Eric Westervelt, WNPR, February 25
New inmates with a mental illness arrive daily in the LA County jail system. It now holds more than 5,000 inmates with a mental illness who’ve had run-ins with the law. “When I started in 2013, mentally ill inmates were only housed on the seventh floor and the sixth floor right below it,” LA Sheriff’s Capt. Tania Plunkett says. “To date, the entire facility consists of mentally ill inmates.” Across the country, there are dozens of places like Los Angeles’ Twin Towers, warehousing people in settings with inadequate staff, services and support. It’s a culmination of decades of policies affecting those with a mental illness. Many of the nation’s asylums and hospitals were closed over the past 60-plus years — some horrific places that needed to be shuttered, others emptied to cut costs. The idea was that they’d be replaced with community-based mental health care and supportive services. That didn’t happen.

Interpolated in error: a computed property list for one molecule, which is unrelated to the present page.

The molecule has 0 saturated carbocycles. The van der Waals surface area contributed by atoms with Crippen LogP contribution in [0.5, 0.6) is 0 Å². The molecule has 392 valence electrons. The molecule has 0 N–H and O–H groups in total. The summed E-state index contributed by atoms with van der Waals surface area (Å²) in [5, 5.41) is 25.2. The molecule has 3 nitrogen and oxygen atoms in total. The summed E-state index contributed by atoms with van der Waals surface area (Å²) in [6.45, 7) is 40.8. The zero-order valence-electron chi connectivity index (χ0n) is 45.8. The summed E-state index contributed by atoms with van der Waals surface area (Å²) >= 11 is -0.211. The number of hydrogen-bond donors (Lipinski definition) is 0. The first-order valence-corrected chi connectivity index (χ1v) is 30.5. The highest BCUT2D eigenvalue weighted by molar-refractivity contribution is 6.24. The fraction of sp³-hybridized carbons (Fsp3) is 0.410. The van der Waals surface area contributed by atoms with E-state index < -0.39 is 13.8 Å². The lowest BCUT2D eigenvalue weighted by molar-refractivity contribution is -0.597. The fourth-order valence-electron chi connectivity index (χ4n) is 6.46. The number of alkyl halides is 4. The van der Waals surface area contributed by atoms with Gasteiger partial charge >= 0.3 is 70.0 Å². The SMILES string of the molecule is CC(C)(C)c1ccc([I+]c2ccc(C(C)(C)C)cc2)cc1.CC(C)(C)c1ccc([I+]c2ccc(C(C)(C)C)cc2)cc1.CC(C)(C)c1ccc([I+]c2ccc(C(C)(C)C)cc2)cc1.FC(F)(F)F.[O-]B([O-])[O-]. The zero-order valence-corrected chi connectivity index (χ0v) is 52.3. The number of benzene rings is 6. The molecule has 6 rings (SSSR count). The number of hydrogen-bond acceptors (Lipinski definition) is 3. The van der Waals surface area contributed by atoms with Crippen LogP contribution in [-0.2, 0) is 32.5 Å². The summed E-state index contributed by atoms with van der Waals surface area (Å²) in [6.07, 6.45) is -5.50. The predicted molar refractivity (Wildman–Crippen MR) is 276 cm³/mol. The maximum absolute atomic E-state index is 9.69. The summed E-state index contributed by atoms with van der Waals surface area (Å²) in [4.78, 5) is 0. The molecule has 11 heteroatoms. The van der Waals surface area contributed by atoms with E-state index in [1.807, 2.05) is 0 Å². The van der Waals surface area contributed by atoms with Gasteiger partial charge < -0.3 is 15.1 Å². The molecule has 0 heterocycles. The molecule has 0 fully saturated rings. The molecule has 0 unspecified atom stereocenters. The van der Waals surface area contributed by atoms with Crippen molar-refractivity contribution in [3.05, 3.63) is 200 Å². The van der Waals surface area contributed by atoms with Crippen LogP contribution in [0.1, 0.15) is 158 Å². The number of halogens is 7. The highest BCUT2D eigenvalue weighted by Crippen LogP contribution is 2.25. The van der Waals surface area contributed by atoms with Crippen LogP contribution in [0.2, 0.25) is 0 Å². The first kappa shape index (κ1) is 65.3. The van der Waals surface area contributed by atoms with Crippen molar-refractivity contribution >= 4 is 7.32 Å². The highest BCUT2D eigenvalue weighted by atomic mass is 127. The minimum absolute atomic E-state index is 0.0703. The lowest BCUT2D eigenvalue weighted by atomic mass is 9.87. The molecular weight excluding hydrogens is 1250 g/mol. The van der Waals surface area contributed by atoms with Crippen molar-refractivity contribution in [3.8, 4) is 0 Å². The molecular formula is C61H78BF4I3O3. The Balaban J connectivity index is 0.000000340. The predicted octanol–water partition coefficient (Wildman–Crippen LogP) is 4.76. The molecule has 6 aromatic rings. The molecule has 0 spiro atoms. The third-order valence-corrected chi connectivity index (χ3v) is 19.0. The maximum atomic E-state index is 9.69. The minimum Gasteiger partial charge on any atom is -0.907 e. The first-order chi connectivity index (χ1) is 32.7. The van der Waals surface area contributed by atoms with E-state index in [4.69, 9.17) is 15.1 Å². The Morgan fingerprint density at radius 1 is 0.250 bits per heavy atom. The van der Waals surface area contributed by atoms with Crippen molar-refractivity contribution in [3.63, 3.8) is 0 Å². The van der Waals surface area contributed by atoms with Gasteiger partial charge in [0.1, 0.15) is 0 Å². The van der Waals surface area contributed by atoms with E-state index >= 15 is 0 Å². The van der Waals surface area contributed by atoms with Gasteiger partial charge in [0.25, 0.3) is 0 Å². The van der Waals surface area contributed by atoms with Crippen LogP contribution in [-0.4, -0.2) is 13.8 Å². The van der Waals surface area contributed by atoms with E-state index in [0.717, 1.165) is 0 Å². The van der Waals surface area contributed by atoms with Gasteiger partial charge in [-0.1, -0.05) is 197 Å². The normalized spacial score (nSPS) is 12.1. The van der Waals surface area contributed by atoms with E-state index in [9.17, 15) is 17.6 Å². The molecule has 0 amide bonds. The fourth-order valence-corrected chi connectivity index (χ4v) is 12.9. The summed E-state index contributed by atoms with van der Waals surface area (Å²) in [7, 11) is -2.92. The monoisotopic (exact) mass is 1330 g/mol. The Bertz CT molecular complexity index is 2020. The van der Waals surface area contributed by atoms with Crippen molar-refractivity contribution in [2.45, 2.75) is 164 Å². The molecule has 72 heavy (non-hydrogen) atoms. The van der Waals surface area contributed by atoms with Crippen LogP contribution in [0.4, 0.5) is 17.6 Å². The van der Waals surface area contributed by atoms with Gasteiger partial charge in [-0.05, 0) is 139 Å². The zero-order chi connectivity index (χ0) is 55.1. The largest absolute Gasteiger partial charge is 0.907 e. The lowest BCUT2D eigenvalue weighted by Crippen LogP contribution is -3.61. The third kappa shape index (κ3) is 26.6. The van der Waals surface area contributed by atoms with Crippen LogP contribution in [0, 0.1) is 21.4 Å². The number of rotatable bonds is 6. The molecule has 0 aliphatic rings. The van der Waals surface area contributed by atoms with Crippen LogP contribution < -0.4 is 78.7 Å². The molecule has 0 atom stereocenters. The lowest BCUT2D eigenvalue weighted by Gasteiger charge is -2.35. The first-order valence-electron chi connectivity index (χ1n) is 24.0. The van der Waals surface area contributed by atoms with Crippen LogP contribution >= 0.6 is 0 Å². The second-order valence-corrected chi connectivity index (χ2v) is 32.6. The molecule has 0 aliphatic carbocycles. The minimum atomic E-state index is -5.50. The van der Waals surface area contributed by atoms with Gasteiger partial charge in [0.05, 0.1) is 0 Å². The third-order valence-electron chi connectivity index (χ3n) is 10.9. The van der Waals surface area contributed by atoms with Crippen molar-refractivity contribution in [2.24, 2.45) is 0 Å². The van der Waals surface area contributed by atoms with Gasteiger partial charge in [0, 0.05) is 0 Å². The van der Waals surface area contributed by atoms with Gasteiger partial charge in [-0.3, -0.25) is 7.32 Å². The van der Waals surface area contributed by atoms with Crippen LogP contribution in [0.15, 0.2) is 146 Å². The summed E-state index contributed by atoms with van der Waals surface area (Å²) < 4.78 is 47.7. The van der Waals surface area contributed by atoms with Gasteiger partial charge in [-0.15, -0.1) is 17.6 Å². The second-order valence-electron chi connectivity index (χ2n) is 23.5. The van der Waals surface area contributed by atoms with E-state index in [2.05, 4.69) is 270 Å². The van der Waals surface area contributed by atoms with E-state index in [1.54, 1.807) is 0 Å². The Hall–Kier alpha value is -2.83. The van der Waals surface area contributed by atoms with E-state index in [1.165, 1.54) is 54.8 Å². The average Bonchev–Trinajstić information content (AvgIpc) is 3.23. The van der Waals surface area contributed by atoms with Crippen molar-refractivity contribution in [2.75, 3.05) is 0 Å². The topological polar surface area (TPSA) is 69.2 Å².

Brianna Ehley, Politico, February 20
Marc Young has been jailed three times since his 18th birthday and was homeless for most of last year. He spent much of his childhood in treatment centers, often far from home, and he struggles with developmental disabilities, aggressive behavior and mental health challenges. Unlike the high profile attempts to address opioids, fetal alcohol syndrome and the broader issue of alcoholism have few champions. Public health officials cite numerous reasons for American’s forgotten addiction crisis, including the intense stigma around expectant mothers who drink, as well as the fact that alcohol itself is legal, socially acceptable and widely used. There’s no adequate treatment for fetal alcohol syndrome; there’s not even a consensus among doctors on how to diagnose the condition that’s almost certainly underreported.